Up until now, we've just said that a changing magnetic flux creates a current. We haven't yet told you, though, in which direction that current flows. To do this, we'll turn to Lenz's Law.

Induced EMF

When a current flows through a loop, that current creates a magnetic field. So what Lenz said is that the current that is induced will flow in such a way that the magnetic field it creates points opposite to the direction in which the already existing magnetic flux is changing.

Sound confusing?4 It'll help if we draw some good illustrations. So here is Lenz's Law in pictures.

We'll start with a loop of wire that is next to a region containing a magnetic field (Figure 22.11a). Initially, the magnetic flux through the loop is zero.

Induced EMF

Now, we will move the wire into the magnetic field. When we move the loop toward the right, the magnetic flux will increase as more and more field lines begin to pass through the loop. The magnetic flux is increasing out of the page—at first, there was no flux out of the page, but now there is some flux out of the page. Lenz's Law says that the induced current will create a magnetic field that opposes this increase in flux. So the induced current will create a magnetic field into the page. By the right-hand rule, the current will flow clockwise. This situation is shown in Figure 22.11b.

Induced EMF

After a while, the loop will be entirely in the region containing the magnetic field. Once it enters this region, there will no longer be a changing flux, because no matter where it is within the region, the same number of field lines will always be passing through the loop. Without a changing flux, there will be no induced EMF, so the current will stop. This is shown in Figure 22.11c.

Induced EMF

To solve a problem that involves Lenz's Law, use this method:

  • Point your right thumb in the initial direction of the magnetic field.
  • Ask yourself, "Is the flux increasing or decreasing?"
  • If the flux is decreasing, then just curl your fingers (with your thumb still pointed in the direction of the magnetic field). Your fingers show the direction of the induced current.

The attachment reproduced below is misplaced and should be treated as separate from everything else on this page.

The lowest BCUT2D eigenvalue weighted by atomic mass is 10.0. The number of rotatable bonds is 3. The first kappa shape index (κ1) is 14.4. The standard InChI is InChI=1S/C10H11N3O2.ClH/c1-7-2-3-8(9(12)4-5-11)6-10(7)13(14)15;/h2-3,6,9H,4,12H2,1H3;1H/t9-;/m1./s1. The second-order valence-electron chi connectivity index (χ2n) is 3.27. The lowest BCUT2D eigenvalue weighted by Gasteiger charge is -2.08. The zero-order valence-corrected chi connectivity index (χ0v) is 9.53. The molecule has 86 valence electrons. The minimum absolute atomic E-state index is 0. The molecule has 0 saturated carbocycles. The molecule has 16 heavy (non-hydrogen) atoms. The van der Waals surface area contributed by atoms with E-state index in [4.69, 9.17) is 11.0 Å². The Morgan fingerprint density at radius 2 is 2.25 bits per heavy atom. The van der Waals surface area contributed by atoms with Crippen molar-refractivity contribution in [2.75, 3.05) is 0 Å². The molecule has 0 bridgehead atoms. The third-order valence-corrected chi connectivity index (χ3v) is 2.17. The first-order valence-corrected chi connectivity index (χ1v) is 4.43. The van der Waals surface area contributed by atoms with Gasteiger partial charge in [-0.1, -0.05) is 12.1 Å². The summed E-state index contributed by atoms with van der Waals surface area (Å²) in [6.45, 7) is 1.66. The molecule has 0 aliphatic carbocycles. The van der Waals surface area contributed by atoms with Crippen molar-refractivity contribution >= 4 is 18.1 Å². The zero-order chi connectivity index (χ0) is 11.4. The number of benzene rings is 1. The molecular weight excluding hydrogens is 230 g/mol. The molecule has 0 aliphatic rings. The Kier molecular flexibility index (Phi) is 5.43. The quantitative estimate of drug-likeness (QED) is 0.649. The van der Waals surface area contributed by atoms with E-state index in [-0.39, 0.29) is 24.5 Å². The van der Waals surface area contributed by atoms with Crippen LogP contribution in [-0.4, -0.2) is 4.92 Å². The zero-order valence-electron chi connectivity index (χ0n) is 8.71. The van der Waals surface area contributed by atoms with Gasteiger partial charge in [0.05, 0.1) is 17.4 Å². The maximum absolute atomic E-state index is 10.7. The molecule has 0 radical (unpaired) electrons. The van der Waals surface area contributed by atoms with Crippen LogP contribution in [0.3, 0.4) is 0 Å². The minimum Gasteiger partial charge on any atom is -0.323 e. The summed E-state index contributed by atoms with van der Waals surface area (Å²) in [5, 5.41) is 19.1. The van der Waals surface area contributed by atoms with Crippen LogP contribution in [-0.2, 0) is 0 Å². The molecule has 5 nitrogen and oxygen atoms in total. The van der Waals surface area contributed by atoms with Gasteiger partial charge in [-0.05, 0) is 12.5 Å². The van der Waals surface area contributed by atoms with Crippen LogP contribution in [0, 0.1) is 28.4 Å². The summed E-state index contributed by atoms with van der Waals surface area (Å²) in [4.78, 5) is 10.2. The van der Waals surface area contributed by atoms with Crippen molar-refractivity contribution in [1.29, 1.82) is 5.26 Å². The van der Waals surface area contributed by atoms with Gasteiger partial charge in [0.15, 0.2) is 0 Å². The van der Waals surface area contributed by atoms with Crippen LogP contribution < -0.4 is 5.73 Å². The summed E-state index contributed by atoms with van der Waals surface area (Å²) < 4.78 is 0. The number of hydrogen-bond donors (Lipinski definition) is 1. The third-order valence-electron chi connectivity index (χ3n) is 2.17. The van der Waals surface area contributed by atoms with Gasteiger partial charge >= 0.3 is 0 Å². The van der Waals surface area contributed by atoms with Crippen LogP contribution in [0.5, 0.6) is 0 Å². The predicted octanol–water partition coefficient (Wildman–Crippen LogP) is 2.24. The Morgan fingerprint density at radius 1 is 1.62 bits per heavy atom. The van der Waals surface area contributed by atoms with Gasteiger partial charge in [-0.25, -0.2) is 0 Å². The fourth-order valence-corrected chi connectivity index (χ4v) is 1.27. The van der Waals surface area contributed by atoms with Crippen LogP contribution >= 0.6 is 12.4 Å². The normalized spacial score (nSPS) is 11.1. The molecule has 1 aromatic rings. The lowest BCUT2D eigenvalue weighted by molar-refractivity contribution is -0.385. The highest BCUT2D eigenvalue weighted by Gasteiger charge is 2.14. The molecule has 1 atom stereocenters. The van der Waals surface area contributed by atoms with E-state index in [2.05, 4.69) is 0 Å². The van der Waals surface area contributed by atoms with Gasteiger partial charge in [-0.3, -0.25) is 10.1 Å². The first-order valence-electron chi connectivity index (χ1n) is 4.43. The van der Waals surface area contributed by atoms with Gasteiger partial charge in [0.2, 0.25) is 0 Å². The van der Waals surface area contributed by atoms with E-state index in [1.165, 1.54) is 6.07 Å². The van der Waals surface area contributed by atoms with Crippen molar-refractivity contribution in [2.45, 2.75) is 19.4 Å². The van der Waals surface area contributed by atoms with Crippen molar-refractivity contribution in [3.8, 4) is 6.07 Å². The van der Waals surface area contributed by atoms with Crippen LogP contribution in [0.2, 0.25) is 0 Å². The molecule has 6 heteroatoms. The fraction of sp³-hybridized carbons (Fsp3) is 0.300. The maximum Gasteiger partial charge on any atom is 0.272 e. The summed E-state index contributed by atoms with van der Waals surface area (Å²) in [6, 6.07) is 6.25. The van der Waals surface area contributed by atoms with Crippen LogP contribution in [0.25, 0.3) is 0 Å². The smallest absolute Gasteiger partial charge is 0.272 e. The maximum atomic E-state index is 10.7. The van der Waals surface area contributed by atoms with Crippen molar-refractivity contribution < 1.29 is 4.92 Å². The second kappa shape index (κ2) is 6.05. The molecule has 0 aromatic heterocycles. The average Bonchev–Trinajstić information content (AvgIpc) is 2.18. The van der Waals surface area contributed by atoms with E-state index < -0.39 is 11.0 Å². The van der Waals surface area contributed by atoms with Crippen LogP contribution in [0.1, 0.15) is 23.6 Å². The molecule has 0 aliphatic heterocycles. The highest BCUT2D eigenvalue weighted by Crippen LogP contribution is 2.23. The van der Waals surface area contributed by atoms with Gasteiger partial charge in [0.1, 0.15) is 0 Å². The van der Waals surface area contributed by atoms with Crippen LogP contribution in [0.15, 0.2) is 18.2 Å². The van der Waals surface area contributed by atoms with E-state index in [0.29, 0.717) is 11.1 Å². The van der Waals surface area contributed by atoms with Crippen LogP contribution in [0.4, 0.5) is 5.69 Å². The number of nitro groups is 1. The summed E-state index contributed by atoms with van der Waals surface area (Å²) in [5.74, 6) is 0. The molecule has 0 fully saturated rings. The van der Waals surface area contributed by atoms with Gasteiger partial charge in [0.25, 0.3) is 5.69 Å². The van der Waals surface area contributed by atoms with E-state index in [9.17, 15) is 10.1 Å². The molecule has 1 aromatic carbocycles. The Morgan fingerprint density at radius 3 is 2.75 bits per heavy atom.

• If flux is increasing in the direction you're pointing, then flux is decreasing in the other direction. So, point your thumb in the opposite direction of the magnetic field, and curl your fingers. Your fingers show the direction of the induced current.

Induced EMF in a Rectangular Wire

Consider the example in Figures 22.11a–c with the circular wire being pulled through the uniform magnetic field. It can be shown that if instead we pull a rectangular wire into or out of a uniform field B at constant speed v, then the induced EMF in the wire is found by

    Induced EMF

Here, L represents the length of the side of the rectangle that is NOT entering or exiting the field, as shown below in Figure 22.12.

Induced EMF

Some Words of Caution

We say this from personal experience. First, when using a right-hand rule, use big, easy-to-see gestures. A right-hand rule is like a form of advertisement: it is a way that your hand tells your brain what the answer to a problem is. You want that advertisement to be like a billboard—big, legible, and impossible to misread. Tiny gestures will only lead to mistakes. Second, when using a right-hand rule, always use your right hand. Never use your left hand! This will cost you points!

Induced EMF

Practice problems for these concepts can be found at:

Magnetism Practice Problems for AP Physics B & C